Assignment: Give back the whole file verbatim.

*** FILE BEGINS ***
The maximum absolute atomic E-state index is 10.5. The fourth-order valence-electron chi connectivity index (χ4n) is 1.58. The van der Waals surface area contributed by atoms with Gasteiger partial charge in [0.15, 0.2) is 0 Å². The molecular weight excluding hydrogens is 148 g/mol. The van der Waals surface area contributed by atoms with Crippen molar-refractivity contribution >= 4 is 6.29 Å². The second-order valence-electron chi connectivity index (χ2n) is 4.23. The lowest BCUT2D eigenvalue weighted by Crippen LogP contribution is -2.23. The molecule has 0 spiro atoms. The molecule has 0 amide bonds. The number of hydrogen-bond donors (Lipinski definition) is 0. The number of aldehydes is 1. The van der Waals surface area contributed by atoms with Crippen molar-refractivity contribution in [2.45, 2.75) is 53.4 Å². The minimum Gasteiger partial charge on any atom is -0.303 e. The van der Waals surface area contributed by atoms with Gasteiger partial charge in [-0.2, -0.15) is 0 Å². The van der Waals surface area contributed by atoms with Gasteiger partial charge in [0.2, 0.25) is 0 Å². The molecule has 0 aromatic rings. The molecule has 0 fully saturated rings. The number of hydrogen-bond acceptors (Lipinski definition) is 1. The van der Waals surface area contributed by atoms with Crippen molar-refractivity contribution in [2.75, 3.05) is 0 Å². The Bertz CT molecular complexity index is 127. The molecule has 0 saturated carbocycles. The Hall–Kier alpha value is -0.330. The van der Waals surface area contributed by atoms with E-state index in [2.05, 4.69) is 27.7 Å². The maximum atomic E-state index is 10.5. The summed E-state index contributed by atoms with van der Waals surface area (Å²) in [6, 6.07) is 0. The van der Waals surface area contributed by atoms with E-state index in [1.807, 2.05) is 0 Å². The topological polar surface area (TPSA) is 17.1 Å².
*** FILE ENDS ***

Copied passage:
The maximum absolute atomic E-state index is 10.5. The fourth-order valence-electron chi connectivity index (χ4n) is 1.58. The van der Waals surface area contributed by atoms with Gasteiger partial charge in [0.15, 0.2) is 0 Å². The molecular weight excluding hydrogens is 148 g/mol. The van der Waals surface area contributed by atoms with Crippen molar-refractivity contribution >= 4 is 6.29 Å². The second-order valence-electron chi connectivity index (χ2n) is 4.23. The lowest BCUT2D eigenvalue weighted by Crippen LogP contribution is -2.23. The molecule has 0 spiro atoms. The molecule has 0 amide bonds. The number of hydrogen-bond donors (Lipinski definition) is 0. The number of aldehydes is 1. The van der Waals surface area contributed by atoms with Crippen molar-refractivity contribution in [2.45, 2.75) is 53.4 Å². The minimum Gasteiger partial charge on any atom is -0.303 e. The van der Waals surface area contributed by atoms with Gasteiger partial charge in [-0.2, -0.15) is 0 Å². The van der Waals surface area contributed by atoms with Gasteiger partial charge in [0.2, 0.25) is 0 Å². The molecule has 0 aromatic rings. The molecule has 0 fully saturated rings. The number of hydrogen-bond acceptors (Lipinski definition) is 1. The van der Waals surface area contributed by atoms with Crippen molar-refractivity contribution in [2.75, 3.05) is 0 Å². The Bertz CT molecular complexity index is 127. The molecule has 0 saturated carbocycles. The Hall–Kier alpha value is -0.330. The van der Waals surface area contributed by atoms with E-state index in [2.05, 4.69) is 27.7 Å². The maximum atomic E-state index is 10.5. The summed E-state index contributed by atoms with van der Waals surface area (Å²) in [6, 6.07) is 0. The van der Waals surface area contributed by atoms with E-state index in [1.807, 2.05) is 0 Å². The topological polar surface area (TPSA) is 17.1 Å².